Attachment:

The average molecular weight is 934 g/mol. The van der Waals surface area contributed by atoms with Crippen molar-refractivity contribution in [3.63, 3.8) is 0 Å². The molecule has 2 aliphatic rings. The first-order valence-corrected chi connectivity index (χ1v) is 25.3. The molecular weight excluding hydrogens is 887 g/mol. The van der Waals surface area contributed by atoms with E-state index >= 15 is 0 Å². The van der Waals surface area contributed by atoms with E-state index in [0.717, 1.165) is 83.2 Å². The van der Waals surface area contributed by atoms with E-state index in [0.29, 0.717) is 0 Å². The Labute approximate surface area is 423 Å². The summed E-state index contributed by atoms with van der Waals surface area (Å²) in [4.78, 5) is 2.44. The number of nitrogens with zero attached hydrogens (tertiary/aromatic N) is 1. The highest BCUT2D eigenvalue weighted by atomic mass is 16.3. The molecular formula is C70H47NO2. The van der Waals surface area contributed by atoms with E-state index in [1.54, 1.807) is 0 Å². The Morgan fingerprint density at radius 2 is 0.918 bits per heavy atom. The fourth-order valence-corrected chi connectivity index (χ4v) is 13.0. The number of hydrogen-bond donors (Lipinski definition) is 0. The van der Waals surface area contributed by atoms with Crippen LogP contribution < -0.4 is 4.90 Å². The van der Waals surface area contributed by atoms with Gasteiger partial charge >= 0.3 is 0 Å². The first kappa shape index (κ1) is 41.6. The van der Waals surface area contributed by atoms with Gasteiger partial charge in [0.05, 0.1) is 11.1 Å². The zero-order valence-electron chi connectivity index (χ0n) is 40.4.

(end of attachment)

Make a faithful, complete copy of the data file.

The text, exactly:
The average molecular weight is 934 g/mol. The van der Waals surface area contributed by atoms with Crippen molar-refractivity contribution in [3.63, 3.8) is 0 Å². The molecule has 2 aliphatic rings. The first-order valence-corrected chi connectivity index (χ1v) is 25.3. The molecular weight excluding hydrogens is 887 g/mol. The van der Waals surface area contributed by atoms with E-state index >= 15 is 0 Å². The van der Waals surface area contributed by atoms with E-state index in [0.717, 1.165) is 83.2 Å². The van der Waals surface area contributed by atoms with E-state index in [0.29, 0.717) is 0 Å². The Labute approximate surface area is 423 Å². The summed E-state index contributed by atoms with van der Waals surface area (Å²) in [4.78, 5) is 2.44. The number of nitrogens with zero attached hydrogens (tertiary/aromatic N) is 1. The highest BCUT2D eigenvalue weighted by atomic mass is 16.3. The molecular formula is C70H47NO2. The van der Waals surface area contributed by atoms with E-state index in [1.54, 1.807) is 0 Å². The Morgan fingerprint density at radius 2 is 0.918 bits per heavy atom. The fourth-order valence-corrected chi connectivity index (χ4v) is 13.0. The number of hydrogen-bond donors (Lipinski definition) is 0. The van der Waals surface area contributed by atoms with Crippen LogP contribution < -0.4 is 4.90 Å². The van der Waals surface area contributed by atoms with Gasteiger partial charge >= 0.3 is 0 Å². The first kappa shape index (κ1) is 41.6. The van der Waals surface area contributed by atoms with Gasteiger partial charge in [0.05, 0.1) is 11.1 Å². The zero-order valence-electron chi connectivity index (χ0n) is 40.4.